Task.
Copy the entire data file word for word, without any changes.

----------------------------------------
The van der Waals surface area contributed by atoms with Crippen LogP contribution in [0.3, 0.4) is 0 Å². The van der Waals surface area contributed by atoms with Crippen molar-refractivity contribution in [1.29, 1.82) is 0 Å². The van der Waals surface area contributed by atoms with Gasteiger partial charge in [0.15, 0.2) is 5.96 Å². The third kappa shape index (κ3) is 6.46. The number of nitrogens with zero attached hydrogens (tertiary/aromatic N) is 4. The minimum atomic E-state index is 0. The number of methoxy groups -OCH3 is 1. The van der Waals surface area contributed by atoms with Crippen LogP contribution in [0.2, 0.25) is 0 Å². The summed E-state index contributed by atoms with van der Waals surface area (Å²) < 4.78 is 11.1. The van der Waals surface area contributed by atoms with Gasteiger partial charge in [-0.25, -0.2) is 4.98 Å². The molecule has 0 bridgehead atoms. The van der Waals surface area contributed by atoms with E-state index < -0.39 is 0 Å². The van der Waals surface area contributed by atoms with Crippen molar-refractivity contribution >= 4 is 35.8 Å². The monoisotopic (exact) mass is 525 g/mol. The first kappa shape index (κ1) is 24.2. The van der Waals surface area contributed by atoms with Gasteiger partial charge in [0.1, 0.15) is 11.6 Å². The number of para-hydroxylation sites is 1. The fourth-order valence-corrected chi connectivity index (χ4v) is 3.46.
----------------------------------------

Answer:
The van der Waals surface area contributed by atoms with Crippen LogP contribution in [0.3, 0.4) is 0 Å². The van der Waals surface area contributed by atoms with Crippen molar-refractivity contribution in [1.29, 1.82) is 0 Å². The van der Waals surface area contributed by atoms with Gasteiger partial charge in [0.15, 0.2) is 5.96 Å². The third kappa shape index (κ3) is 6.46. The number of nitrogens with zero attached hydrogens (tertiary/aromatic N) is 4. The minimum atomic E-state index is 0. The number of methoxy groups -OCH3 is 1. The van der Waals surface area contributed by atoms with Crippen LogP contribution in [0.2, 0.25) is 0 Å². The summed E-state index contributed by atoms with van der Waals surface area (Å²) < 4.78 is 11.1. The van der Waals surface area contributed by atoms with Gasteiger partial charge in [-0.25, -0.2) is 4.98 Å². The molecule has 0 bridgehead atoms. The van der Waals surface area contributed by atoms with E-state index < -0.39 is 0 Å². The van der Waals surface area contributed by atoms with Crippen molar-refractivity contribution >= 4 is 35.8 Å². The monoisotopic (exact) mass is 525 g/mol. The first kappa shape index (κ1) is 24.2. The van der Waals surface area contributed by atoms with Gasteiger partial charge in [0.1, 0.15) is 11.6 Å². The number of para-hydroxylation sites is 1. The fourth-order valence-corrected chi connectivity index (χ4v) is 3.46.